I received an update about H1N1 virus that was sent to my by my local pediatrician, Pediatric Alliance.
The e-mail stated: “There has been a voluntary recall of specific lots of nasal spray H1N1 vaccine. The recall is due to manufacturer quality assurance measures indicating a decreased potency in some batches of the H1N1 nasal spray vaccine. The Centers for Disease Control (CDC) states that there are no safety concerns. The slight decrease in potency should not affect how the vaccine works, and children who received the doses in question do NOT need to be re-vaccinated.”
The Centers for Disease Control and Prevention gave more information on their website by writing: “First, it is important to point out that the recall is not safety-related. As part of its quality assurance program, the manufacturer of the nasal spray monovalent 2009 H1N1 flu vaccine, MedImmune, performs routine, ongoing stability testing of the vaccine. Stability testing means measuring the strength (also called potency) of the vaccine over time to make sure it does not go below a pre-specified limit during the vaccine’s “shelf life.” On December 18 and 21, the manufacturer notified CDC and FDA that the potency in 13 batches (called “lots”) of nasal spray vaccine had decreased below the pre-specified limit or were at risk of falling below that limit within the upcoming week. The vaccine was within the specified range at the time the vaccine was distributed. The slight decrease in potency should not affect how the vaccine works. However, the manufacturer will send providers directions for returning any unused vaccine from these lots.”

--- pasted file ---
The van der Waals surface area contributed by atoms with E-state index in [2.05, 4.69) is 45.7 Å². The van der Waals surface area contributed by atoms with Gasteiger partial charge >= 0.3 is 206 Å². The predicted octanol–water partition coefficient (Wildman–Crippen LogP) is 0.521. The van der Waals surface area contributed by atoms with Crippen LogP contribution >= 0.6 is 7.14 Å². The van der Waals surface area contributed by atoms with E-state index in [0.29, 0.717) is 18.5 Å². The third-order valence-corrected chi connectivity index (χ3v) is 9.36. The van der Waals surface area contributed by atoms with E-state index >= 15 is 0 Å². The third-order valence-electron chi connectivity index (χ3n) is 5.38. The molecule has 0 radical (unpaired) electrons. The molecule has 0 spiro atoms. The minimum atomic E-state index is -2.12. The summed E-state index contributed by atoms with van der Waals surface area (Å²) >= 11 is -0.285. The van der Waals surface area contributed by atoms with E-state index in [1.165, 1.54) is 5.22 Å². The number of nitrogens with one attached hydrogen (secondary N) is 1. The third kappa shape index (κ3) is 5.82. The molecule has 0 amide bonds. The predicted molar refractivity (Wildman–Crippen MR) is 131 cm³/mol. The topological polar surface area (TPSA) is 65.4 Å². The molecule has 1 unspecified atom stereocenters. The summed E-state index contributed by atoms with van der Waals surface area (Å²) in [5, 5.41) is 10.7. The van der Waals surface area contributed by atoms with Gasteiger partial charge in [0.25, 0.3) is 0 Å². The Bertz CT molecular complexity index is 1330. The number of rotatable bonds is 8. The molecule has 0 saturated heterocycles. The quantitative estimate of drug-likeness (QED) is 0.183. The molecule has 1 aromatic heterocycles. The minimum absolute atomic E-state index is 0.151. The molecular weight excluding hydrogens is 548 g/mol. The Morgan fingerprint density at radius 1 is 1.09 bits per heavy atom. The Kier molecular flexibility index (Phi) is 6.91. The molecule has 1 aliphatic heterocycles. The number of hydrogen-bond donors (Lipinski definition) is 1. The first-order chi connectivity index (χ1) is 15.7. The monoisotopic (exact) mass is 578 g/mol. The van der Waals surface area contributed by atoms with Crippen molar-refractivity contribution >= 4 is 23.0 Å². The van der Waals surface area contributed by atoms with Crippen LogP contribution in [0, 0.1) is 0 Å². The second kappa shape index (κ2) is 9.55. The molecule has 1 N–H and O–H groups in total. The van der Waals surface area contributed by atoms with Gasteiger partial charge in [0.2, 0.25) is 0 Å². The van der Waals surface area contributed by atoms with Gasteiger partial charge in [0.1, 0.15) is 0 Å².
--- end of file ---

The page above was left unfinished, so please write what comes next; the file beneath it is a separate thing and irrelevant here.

Persons who received vaccine for the H1N1 virus from the recalled batches do NOT need to take any action or contact their health care provider.